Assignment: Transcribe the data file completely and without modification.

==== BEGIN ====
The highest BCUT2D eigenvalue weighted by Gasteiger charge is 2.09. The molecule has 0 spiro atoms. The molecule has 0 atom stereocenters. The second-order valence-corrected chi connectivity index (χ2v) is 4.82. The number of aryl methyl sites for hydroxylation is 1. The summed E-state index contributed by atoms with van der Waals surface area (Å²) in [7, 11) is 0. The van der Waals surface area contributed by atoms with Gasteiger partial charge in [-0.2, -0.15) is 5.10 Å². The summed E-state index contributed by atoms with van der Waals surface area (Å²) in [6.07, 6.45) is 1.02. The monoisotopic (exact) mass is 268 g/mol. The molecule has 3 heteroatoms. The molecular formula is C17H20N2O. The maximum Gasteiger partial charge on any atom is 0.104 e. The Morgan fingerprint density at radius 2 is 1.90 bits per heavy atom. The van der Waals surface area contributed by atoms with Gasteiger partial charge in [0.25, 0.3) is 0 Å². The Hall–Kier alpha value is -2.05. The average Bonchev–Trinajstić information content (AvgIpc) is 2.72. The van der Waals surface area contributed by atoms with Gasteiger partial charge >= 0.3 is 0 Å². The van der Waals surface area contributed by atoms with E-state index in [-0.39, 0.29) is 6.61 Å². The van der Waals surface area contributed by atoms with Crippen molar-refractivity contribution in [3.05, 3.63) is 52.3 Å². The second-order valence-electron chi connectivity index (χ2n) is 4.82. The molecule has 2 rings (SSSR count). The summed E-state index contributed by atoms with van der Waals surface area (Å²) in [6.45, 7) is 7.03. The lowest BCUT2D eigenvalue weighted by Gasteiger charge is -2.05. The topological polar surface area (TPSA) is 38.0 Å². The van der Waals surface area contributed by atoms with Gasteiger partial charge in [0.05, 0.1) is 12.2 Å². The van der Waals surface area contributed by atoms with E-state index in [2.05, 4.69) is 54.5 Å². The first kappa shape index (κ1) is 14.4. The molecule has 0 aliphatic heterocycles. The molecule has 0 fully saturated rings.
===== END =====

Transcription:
The highest BCUT2D eigenvalue weighted by Gasteiger charge is 2.09. The molecule has 0 spiro atoms. The molecule has 0 atom stereocenters. The second-order valence-corrected chi connectivity index (χ2v) is 4.82. The number of aryl methyl sites for hydroxylation is 1. The summed E-state index contributed by atoms with van der Waals surface area (Å²) in [7, 11) is 0. The van der Waals surface area contributed by atoms with Gasteiger partial charge in [-0.2, -0.15) is 5.10 Å². The summed E-state index contributed by atoms with van der Waals surface area (Å²) in [6.07, 6.45) is 1.02. The monoisotopic (exact) mass is 268 g/mol. The molecule has 3 heteroatoms. The molecular formula is C17H20N2O. The maximum Gasteiger partial charge on any atom is 0.104 e. The Morgan fingerprint density at radius 2 is 1.90 bits per heavy atom. The van der Waals surface area contributed by atoms with Gasteiger partial charge in [0.25, 0.3) is 0 Å². The Hall–Kier alpha value is -2.05. The average Bonchev–Trinajstić information content (AvgIpc) is 2.72. The van der Waals surface area contributed by atoms with Gasteiger partial charge >= 0.3 is 0 Å². The van der Waals surface area contributed by atoms with E-state index in [-0.39, 0.29) is 6.61 Å². The van der Waals surface area contributed by atoms with Crippen molar-refractivity contribution in [3.05, 3.63) is 52.3 Å². The second-order valence-electron chi connectivity index (χ2n) is 4.82. The molecule has 2 rings (SSSR count). The summed E-state index contributed by atoms with van der Waals surface area (Å²) in [6.45, 7) is 7.03. The lowest BCUT2D eigenvalue weighted by Gasteiger charge is -2.05. The topological polar surface area (TPSA) is 38.0 Å². The van der Waals surface area contributed by atoms with Gasteiger partial charge in [0.05, 0.1) is 12.2 Å². The van der Waals surface area contributed by atoms with E-state index in [2.05, 4.69) is 54.5 Å². The first kappa shape index (κ1) is 14.4. The molecule has 0 aliphatic heterocycles. The molecule has 0 fully saturated rings.